March 25, 2017

Learning from the Source: Cesar Chavez & Good Citizenship

This activity is adapted from lessons in the Barat Education Foundation Our American Voice® program. This civics program for 4-8 graders features a spiral curriculum and emphasizes critical thinking, collaboration, and problem-solving skills as students learn the fundamentals of American democracy and work to create positive change in their communities. Overview Using Cesar Chavez as an example, students consider how good citizens contribute to their communities and work together to affect … [Read more...]

Today in History: Indian Citizenship Act

Today in History–June 2–the Library of Congress features the Indian Citizenship Act, enacted on this date in 1924. The act finally granted official U.S. citizenship to to all Native Americans born in the U.S. But because voting rights were governed by state law, some Native American citizens were barred from voting in political elections until 1957. Find out more by visiting the Today in History section, then click the links below to access more stories and primary sources related to Indian, or … [Read more...]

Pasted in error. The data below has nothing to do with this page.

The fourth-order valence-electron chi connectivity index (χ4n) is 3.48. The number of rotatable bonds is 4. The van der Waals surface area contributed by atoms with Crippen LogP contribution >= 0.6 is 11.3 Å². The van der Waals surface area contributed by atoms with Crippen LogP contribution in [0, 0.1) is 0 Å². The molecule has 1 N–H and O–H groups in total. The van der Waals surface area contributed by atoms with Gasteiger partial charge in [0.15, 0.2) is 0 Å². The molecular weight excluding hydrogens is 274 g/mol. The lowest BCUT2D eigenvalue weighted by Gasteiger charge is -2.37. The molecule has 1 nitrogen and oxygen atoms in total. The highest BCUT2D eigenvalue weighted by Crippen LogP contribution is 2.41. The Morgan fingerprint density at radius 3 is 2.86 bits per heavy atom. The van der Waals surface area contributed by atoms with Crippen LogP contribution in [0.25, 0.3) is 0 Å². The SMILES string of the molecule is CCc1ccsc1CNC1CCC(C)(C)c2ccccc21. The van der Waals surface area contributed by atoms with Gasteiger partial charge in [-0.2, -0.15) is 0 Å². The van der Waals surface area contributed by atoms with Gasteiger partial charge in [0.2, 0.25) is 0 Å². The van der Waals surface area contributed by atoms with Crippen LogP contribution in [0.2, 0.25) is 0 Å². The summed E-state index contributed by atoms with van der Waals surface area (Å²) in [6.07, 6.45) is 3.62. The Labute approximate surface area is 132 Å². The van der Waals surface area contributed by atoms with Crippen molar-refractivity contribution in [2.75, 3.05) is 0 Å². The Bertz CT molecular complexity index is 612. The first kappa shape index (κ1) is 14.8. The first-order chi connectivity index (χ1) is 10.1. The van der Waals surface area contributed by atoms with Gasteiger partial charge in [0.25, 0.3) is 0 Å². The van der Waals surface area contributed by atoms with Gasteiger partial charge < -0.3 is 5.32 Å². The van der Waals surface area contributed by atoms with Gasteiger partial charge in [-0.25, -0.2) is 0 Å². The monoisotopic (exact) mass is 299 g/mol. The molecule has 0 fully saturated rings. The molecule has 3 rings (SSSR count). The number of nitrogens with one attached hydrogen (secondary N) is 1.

Featured Source: Chinese Citizenship in Hawaii

This 1906 newspaper article quotes a 1904 magazine editorial, which sums up the "widely prevailing sentiment against the Chinese immigrant laborer in the United States." Make a list of the arguments for the "defense of our political antagonism to the Chinaman". The first page of the newspaper article responds to three arguments. Choose one and summarize the comparisons and contrasts the journalist highlights between the Chinese immigrant experience in mainland America and Hawaii. Now read … [Read more...]

Today in History: Religious Freedom

Today in History–August 17–the Library of Congress features a letter dated August 17, 1790 that George Washington penned to Moses Seixas, a prominent Jewish leader in Rhode Island, that articulated Washington’s belief in religious freedom and the first presidential affirmation of the free and equal status of Jewish-American citizens. "All possess alike liberty of conscience and immunities of citizenship It is now no more that toleration is spoken of, as if it was by the indulgence of one class … [Read more...]